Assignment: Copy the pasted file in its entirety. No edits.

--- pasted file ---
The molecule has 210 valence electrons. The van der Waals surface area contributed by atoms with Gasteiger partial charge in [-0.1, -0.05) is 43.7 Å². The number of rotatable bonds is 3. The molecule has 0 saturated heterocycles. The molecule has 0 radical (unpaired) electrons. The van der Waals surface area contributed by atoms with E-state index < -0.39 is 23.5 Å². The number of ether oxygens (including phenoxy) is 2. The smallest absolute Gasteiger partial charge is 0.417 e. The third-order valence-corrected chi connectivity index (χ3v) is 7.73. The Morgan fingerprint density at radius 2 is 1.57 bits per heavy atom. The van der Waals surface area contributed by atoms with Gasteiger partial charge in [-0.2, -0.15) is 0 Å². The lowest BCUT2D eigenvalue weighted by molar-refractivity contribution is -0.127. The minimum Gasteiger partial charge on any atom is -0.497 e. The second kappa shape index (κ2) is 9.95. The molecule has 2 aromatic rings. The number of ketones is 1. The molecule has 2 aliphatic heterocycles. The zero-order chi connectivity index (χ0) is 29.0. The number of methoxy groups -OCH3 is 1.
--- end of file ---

The molecule has 210 valence electrons. The van der Waals surface area contributed by atoms with Gasteiger partial charge in [-0.1, -0.05) is 43.7 Å². The number of rotatable bonds is 3. The molecule has 0 saturated heterocycles. The molecule has 0 radical (unpaired) electrons. The van der Waals surface area contributed by atoms with E-state index < -0.39 is 23.5 Å². The number of ether oxygens (including phenoxy) is 2. The smallest absolute Gasteiger partial charge is 0.417 e. The third-order valence-corrected chi connectivity index (χ3v) is 7.73. The Morgan fingerprint density at radius 2 is 1.57 bits per heavy atom. The van der Waals surface area contributed by atoms with Gasteiger partial charge in [-0.2, -0.15) is 0 Å². The lowest BCUT2D eigenvalue weighted by molar-refractivity contribution is -0.127. The minimum Gasteiger partial charge on any atom is -0.497 e. The second kappa shape index (κ2) is 9.95. The molecule has 2 aromatic rings. The number of ketones is 1. The molecule has 2 aliphatic heterocycles. The zero-order chi connectivity index (χ0) is 29.0. The number of methoxy groups -OCH3 is 1.